marysutherland: (Sherlock and John)
BBC Sherlock fic

Rating 12 (gen, mild swearing and adult situations)

Summary: A French decathlete's had a breakdown, but Sherlock has a match-box that may explain it all.

Inspired by one of the cases mentioned in The Sign of Three.

Betaed by Small Hobbit.

The thing about Sherlock is that when he says something is "baffling" or "inexplicable," that often just means that he's already worked out 90% of what's happened, but is unduly bothered by the remaining 10% of the puzzle that still doesn't fit. )
marysutherland: (Rupert)
BBC Sherlock

Rating: PG

Summary: Lestrade may be baffled, but it'll all come out in the wash.

Inspired by Small Hobbit's The Bogus Laundry Affair

He is a big, powerful chap, clean-shaven, and very swarthy— something like Aldridge, who helped us in the bogus laundry affair. – Lestrade's letter to Sherlock Holmes, The Adventure of the Cardboard Box.

"Surely it's obvious where the drugs were being distributed?" Sherlock announces, and Lestrade somehow doesn't yell at him. They found the body of Aldridge, the Drug Squad's informant, twelve hours ago, and Sherlock is his last hope.

"It can't be Forster Street," he says patiently. "Pub's been watched for a fortnight, and it's clean. Aldridge must have been stringing them along."

"Of course it's not the Ferret and Fudge," Sherlock exclaims, "Why would anyone think that? This was bulk distribution, Lestrade. The collectors had to be able to take substantial packages away unobtrusively. Which is why you should be investigating the Speedy Laundry Co at the other end of Forster Street."

"A bogus laundry company?"

"You'd be amazed at how much cocaine you can hide in a duvet cover." A frown from John, standing beside Sherlock. Bet he'll be checking 221B's airing cupboard when he gets home.

"It's possible," Lestrade tells Sherlock. "But we've got no evidence that Aldridge ever used the laundry."

"Haven't we? Describe the man."

"Big bloke, black hair, dark complexion–"

"–It wasn't a dark complexion, but ingrained grime," Sherlock breaks in. "You smell, but you do not observe. The dead man's body was filthy, yet his clothes reeked of fabric conditioner. We're looking for a murderer, Lestrade, who has access to large quantities of Lenor Summer Breeze."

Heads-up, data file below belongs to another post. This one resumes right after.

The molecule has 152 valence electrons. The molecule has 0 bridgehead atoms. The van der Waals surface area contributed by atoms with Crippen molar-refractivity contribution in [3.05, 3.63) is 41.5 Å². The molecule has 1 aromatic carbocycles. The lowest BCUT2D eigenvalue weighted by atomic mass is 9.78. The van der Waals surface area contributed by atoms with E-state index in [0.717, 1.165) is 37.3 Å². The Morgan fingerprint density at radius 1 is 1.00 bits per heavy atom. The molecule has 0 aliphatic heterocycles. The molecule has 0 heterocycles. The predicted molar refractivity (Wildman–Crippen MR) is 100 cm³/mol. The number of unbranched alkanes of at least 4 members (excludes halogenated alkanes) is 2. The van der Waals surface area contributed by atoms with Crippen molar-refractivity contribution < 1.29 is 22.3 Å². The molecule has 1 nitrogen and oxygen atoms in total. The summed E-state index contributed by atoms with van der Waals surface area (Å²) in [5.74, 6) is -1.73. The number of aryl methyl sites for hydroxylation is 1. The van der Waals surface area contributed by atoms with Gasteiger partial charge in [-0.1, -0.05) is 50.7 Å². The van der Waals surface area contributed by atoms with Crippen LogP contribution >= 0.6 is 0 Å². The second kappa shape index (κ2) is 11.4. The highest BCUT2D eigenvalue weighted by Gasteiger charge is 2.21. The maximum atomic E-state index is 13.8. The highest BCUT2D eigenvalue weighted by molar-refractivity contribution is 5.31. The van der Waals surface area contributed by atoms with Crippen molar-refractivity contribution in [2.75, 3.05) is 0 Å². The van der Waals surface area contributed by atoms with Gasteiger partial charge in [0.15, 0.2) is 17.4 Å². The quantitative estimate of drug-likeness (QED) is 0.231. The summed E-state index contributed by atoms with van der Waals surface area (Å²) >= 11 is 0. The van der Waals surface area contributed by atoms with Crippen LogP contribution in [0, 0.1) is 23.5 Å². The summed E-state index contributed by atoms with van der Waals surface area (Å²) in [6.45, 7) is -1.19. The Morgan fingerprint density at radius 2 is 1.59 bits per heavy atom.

Note: Small Hobbit has also now written a longer ACD case based on the reference: The Case of the Bogus Laundry.
marysutherland: (Molly)
Pinch-hitter banner

I can now reveal my pinch-hitter fic for Sherlockmas this year. It was The Man with the Twisted Life for Goldvermilion87, who likes updated ACD cases and also wondered why Molly had ended up working in the morgue...
marysutherland: (Mark Gatiss)
BBC Sherlock

Rating 12 (implied violence)

Spoilers: for The Reichenbach Fall

Mycroft had to admit that Kitty Riley had a certain rat-like cunning. She could say anything about Sherlock's past, of course, now he was dead, but it had been ingenious to bribe someone to obtain an old school report.  What she'd found was certainly lurid enough for the red tops; no bland generalities from the eccentric masters at their public school.

"Holmes' intelligence is matched only by his obnoxious behaviour" from the maths master; Mr Hall in Classics commenting, "He would do well to remember the need for diplomacy as well as brilliance; crowing over the mistakes of others is hardly fair play." Next came the damning sentence scrawled by a housemaster: "The boy is frankly untrustworthy." And last of all, the headmaster's conclusion: "We feel that your son would be better continuing his schooling elsewhere. There is a curious lack of empathy visible, which has led to certain unfortunate incidents. A consultation with a child psychiatrist might be recommended."

"Not a pretty picture, is it, Ms Riley?" Mycroft said. "Hoping for another front page article, were you?"

Kitty didn't reply.

"A pity you didn't understand the difference between "Holmes major" and "Holmes minor," he went on, as she beat her hands vainly against the walls of the interrogation cell. "And so didn't spot that report didn't refer to my brother."   

marysutherland: (Mark Gatiss)
BBC Sherlock

Rating: PG

Summary: Mycroft gets a nasty surprise when he visits John and Sherlock in Sussex.

Crack fic written for archea2's Not-Porn Porn Fest